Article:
Approaching the “Tail-Race” or water outlet of a typical New Zealand Hydro-Electric Generation Dam one can normally hear the mighty roar of rushing water long before you can see it. Once you set eyes on this huge leaping foaming surging mass of white water it’s quite normal to think in terms of not standing too close! There can be however a very strong incentive to do so.
The turbines of a hydro dam act a bit like a berley ground bait mincer. Put lots of ground bait in the fishy water and you get fish! One hour’s drive east of my Te Kuiti home the Waikato River is linked by a whole series of these Hydro-Electric Generation Dams nose to tail. That is to say, each tail-race is a “Berley Mincer” that empties into the top of the lake formed by the next dam.
Sound like a hot spot to cast a line for a trout? If you said yes you’re not wrong! All these lakes are well stocked with smelt, rudd, small carp, freshwater crayfish, and insects. Each flood in this high rainfall area washes millions of earthworms into the rivers, side streams and eventually these lakes. It’s not surprising then that the trout in these lakes, browns and rainbows, are some of the best-conditioned fish you will ever see anywhere.
Trout from the muddy waters of the Waikato River are highly regarded filleted and cut into small rectangular skin on pieces they make excellent baits for catching kahawai! However, where this self-same Waikato River flows through the electricity generation lakes the “mud” settles out of the water and the trout can be used as people food and taste real fine “almost” as good as a correctly prepared long-finned eel!
The fact that these lakes rise and fall with the fluctuating electricity demands of the country does in my opinion help to put more food in the water. You could fry some of these trout in their own fat, no butter required. Catching them; folks write books on trout fishing and still don’t cover the subject. This article involves me taking you to just one place and time. A spur of the moment trip out to the hydro dams mentioned.
It was 9 pm and my girlfriend was driving from Taupo to see me. I was thinking in terms of, it’s been too long since she’s been over, should gather some fish to eat. Fish is a proven aphrodisiac and all that.
The phone rings. It’s Jason Farrow, a friend from Otorohanga. “Denis, flatmate,” he says, “did you know that the smelt are still running at Waipapa and the trout are going mad on them!”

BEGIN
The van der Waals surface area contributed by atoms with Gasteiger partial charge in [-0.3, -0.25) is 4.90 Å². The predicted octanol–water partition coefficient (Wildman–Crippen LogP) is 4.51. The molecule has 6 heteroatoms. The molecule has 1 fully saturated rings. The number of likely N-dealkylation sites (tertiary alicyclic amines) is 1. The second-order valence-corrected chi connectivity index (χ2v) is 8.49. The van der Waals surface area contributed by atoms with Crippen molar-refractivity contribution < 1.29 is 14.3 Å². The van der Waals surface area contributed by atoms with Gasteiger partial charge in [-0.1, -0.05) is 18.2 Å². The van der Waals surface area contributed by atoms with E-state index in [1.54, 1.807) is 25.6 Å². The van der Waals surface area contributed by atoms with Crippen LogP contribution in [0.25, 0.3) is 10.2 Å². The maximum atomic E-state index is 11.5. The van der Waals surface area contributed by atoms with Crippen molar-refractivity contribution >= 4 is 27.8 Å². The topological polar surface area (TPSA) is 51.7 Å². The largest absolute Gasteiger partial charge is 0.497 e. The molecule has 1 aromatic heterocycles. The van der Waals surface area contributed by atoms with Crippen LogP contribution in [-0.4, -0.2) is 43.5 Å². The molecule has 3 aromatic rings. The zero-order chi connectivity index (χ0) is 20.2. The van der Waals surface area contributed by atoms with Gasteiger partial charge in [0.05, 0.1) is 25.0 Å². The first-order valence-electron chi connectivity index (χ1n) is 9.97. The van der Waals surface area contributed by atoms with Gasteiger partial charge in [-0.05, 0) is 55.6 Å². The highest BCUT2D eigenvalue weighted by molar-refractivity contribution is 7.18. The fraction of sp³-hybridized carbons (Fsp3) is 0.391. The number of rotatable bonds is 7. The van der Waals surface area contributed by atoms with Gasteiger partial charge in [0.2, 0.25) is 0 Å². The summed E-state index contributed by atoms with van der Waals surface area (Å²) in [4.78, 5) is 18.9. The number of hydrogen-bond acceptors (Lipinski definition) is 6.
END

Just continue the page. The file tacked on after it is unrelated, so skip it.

Five minutes conversation and Jason, Darren Adam, who is another fishing mad friend, and flatmate, and yours truly, have decided to depart for the Waipapa Hydro Dam tailrace from Jason’s place at 5 am the next morning. In fact, it was 5.30 am before we got on the road aquaplaning our way across the country in the pouring rain.
Sometimes things just fall into place regardless of poor organisation, and so it was today. The rain stopped as we arrived, it grew light enough to see our way down the concrete steps to the tailrace just as we finished rigging our rods.
All of us had left essential gear behind in our desire to just get up and go do it. Not that we were overly worried about that. We came to catch fish and we knew we could adapt whatever we had to catch something. A “Tokoroa Chicken” is one of the top local lures used in Central Waikato Hydro Dams, for your education, if you’ve not seen one “down south” it’s a small bit of lead, coloured with feathers and a hook attached.
“Who’s got one today?” “Whoops none of us! – Ouch.”
“Jason, where is your fluorocarbon trace?”
“Sorry, Darren I think I’ve left it at Justin’s …. with all my trout flies and lures!”
]ason, “Denis got any trace?” “Got some Daiwa 5 kg Crystal Clear and there is this 2 kg Maxima Ultragreen.”
The verdict was loud and clear on the trace, use nothing less than 5 kg. “These are big fish, Tail-race” says Darren. He would be using 11 kg mainline and 8 kg trace as too many unstoppable fish had wasted him here in the recent past. Fish of up to 16 old fashion pounds in weight are said to have come out of this lake (Arapuni) in recent months. Darren and Jason expect to catch at least one 4 kg plus trout on most trips.
Jason was our resident “trout great” expert in that he had two years of selling the stuff in a sports shop. Smelt flies he says …. then lumo flies, then any fly with a yellow body and a brown tail. I dived into my tackle box looking for those small green luminous flies only to remember losing the lot on my last Taupo trip!